Three evaluation mechanisms will be used: residency, annual, and engaged scholarship.
1) Residency Evaluation. Upon completion of each weekend residency (August, September, etc.,), each student is required to complete an online survey assessing the module content and instruction. In between residencies, students will write short essays integrating readings and lecture with the continual revision work on their case studies, book reviews, and multimedia projects. The portfolio products will be evaluated and will assess student integration of foundation, clinical practice, and engaged scholarship learning goals. Each residency will be evaluated as pass/fail.
2) Annual Evaluation. DSW full time faculty will conduct an Annual Portfolio Performance Evaluation to assess modular progression: foundation, clinical practice, and engaged scholarship. During annual evaluations, DSW advisors and students will complete a written performance evaluation that includes an overall assessment of the year’s modules; if there are modular failures, students must develop a supplemental plan to address failed modules. Annual performance evaluations will be incorporated into the DSW portfolio. When annual evaluations identify failed modules, then the DSW advisor, DSW director, and the student will devise a supplemental plan to address failure. Supplemental plans will also accommodate students who have unanticipated illnesses or life events that disrupt modular sequencing. Throughout, students will be allowed to develop supplemental plans to address failed modules; if students fail to pass foundation, clinical practice and engages scholarship modules, they can be terminated from the program.
3) Evaluation of Engaged Scholarship. The Engaged Scholarship project (i.e., case study and multimedia project) has oral and written evaluation components. During the last residency (June) of the second and third year, students will present projects to faculty. If a student fails the oral and written evaluation, they will be required to develop, with advisor input, a supplemental plan for passing.
The DSW Director, Director of Curriculum, and DSW Faculty set the benchmarks along with consultation with the DSW Executive Committee. The writing intensive curriculum places emphasis on producing quality portfolio products through intensive revision. Each of the portfolio products (case studies, book review, and multimedia case study— engaged scholarship project) is designed to integrate the clinical, foundation, and engaged scholarship learning goals. The DSW Faculty will determine the quality of the portfolio products; all products will be evaluated (pass/fail). Students will submit their products to traditional and online peer-review and non-peer review publication venues.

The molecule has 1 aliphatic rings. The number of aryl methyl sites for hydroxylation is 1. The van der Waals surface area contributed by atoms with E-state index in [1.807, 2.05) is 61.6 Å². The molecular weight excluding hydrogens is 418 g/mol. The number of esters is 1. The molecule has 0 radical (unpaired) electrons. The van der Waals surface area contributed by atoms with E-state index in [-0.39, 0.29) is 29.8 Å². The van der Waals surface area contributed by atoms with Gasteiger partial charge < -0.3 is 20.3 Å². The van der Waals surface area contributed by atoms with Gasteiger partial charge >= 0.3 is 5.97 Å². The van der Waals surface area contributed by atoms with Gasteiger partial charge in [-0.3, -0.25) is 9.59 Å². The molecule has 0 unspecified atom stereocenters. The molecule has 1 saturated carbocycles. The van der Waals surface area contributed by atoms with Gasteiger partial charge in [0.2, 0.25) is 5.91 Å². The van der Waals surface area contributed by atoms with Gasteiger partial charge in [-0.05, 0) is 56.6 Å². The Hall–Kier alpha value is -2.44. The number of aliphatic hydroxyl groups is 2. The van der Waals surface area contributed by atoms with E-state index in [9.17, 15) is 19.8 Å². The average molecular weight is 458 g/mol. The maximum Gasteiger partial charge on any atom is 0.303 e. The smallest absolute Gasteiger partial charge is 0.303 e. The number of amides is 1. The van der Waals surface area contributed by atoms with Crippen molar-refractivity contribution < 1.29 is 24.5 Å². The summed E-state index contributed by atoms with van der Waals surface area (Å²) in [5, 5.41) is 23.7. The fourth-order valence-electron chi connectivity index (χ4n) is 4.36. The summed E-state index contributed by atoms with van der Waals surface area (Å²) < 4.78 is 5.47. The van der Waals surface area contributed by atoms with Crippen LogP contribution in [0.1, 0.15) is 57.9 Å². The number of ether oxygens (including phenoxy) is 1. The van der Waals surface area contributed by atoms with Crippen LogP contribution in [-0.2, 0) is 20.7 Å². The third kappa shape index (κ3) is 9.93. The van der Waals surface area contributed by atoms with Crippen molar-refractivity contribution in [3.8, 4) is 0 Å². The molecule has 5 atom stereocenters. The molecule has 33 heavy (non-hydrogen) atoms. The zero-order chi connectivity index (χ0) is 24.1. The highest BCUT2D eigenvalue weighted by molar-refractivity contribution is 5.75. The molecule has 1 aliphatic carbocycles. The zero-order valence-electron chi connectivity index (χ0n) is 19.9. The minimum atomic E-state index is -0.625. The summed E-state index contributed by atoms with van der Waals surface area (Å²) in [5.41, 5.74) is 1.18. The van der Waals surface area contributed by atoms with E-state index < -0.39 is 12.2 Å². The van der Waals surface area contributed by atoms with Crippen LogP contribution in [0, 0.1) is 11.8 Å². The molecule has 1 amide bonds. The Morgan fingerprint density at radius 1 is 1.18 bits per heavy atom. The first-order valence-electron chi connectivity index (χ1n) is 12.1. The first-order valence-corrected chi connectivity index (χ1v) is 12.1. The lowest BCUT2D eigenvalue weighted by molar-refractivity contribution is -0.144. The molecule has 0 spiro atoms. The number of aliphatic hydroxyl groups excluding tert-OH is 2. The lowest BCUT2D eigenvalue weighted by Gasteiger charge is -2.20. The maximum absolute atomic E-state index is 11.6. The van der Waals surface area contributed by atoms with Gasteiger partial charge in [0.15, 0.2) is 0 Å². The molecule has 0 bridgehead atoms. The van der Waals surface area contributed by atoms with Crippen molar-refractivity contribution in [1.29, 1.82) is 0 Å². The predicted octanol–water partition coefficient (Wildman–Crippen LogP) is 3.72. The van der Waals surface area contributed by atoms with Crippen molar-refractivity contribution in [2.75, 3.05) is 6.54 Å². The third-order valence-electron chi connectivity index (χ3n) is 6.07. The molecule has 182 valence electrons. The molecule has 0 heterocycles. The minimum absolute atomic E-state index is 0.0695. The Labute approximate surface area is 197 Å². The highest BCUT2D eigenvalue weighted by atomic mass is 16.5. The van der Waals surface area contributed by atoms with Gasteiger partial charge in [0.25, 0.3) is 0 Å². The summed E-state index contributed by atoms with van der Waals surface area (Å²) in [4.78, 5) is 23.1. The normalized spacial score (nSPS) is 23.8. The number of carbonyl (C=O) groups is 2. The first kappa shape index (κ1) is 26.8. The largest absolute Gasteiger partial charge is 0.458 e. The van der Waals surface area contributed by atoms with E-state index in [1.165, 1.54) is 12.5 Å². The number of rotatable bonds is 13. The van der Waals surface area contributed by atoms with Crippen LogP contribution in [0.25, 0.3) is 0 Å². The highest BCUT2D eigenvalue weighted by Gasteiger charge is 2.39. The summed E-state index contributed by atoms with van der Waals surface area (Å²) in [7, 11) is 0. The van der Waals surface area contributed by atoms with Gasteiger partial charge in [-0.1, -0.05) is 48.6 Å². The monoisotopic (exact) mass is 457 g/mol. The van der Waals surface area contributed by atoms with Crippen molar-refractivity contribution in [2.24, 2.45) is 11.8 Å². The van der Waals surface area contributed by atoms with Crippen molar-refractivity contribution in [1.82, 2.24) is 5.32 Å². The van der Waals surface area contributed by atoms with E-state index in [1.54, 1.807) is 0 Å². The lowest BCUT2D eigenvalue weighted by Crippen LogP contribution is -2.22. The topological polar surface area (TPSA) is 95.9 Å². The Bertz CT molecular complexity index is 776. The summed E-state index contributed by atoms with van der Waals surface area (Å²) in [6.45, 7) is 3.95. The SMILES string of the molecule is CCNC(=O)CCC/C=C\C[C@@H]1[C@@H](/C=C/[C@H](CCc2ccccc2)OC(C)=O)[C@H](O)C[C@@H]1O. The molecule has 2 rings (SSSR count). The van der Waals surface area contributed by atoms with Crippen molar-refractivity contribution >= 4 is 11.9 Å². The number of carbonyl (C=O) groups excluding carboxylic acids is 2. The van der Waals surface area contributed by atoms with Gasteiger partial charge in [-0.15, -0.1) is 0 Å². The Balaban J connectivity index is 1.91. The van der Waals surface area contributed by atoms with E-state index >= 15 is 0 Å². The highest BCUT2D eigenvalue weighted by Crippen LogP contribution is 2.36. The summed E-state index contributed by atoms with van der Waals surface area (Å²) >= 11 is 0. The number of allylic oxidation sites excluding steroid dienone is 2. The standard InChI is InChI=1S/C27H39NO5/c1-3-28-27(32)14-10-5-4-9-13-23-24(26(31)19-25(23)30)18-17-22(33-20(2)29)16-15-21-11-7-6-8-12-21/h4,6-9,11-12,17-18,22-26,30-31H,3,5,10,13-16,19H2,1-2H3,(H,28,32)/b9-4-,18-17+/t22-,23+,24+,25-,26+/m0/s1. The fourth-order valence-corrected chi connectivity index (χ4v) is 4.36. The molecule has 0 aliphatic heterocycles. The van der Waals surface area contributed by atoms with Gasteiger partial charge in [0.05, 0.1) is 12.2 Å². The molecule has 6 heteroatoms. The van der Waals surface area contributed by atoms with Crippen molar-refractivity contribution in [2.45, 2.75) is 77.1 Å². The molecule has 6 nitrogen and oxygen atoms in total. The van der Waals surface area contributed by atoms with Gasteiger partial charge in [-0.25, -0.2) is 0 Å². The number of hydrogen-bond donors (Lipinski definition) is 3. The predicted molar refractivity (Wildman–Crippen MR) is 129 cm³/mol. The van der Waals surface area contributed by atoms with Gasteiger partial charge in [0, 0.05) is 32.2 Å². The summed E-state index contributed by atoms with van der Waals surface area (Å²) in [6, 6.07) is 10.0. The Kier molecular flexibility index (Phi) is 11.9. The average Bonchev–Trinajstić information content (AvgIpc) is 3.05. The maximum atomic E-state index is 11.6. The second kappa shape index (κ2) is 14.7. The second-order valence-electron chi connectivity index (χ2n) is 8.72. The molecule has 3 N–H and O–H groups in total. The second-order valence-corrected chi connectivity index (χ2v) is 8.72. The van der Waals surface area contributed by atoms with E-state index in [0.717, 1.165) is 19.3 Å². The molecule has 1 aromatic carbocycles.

- Within one year of graduation, students will submit their case studies and book reviews to either a traditional (print), peer-reviewed journal, or an online, open-access outlet. Our goal is that 75% of a student cohort would have their work published in peer-review print, or online open access outlet.
- Upon graduation, students will submit their engaged scholarship multimedia projects to a DSW faculty committee that will use standard peer-review methods to evaluate for publication in the DSW’s own online, open access multimedia site.
- The standard peer-review journal process comprises a rigorous academic standard for the quality of the portfolio products.
- The portfolio products published on the DSW website will be evaluated by the DSW faculty; the standard will be that manuscripts must meet peer-review standards, the difference being that by the end of the program, the peer-review process may prevent some from publishing; however, the feedback from the journal and DSW peer-review process will lead to revisions and for further submissions post graduation. Finally, standards will be determined by the DSW faculty and reviewed by the DSW Executive Committee.
Finally, the DSW Executive Committee and the DSW faculty will engage in an annual review of all assessment and evaluation documents and propose changes that reflect advances in practice. Changes in Learning goals can be implemented with any cohort as the module structure can flexibly change with the practice environment. New learning goals will result from an ongoing evaluation of each cohort’s experience, thus every 3 years a thorough review of the curriculum will result in modular elimination, change or development. The modular format of the DSW facilitates change in learning goals by making it easier to alter one or two modules within a course area, rather than eliminating, creating, and implementing an entirely new course. Thus, the structure of the curriculum builds flexibility for change.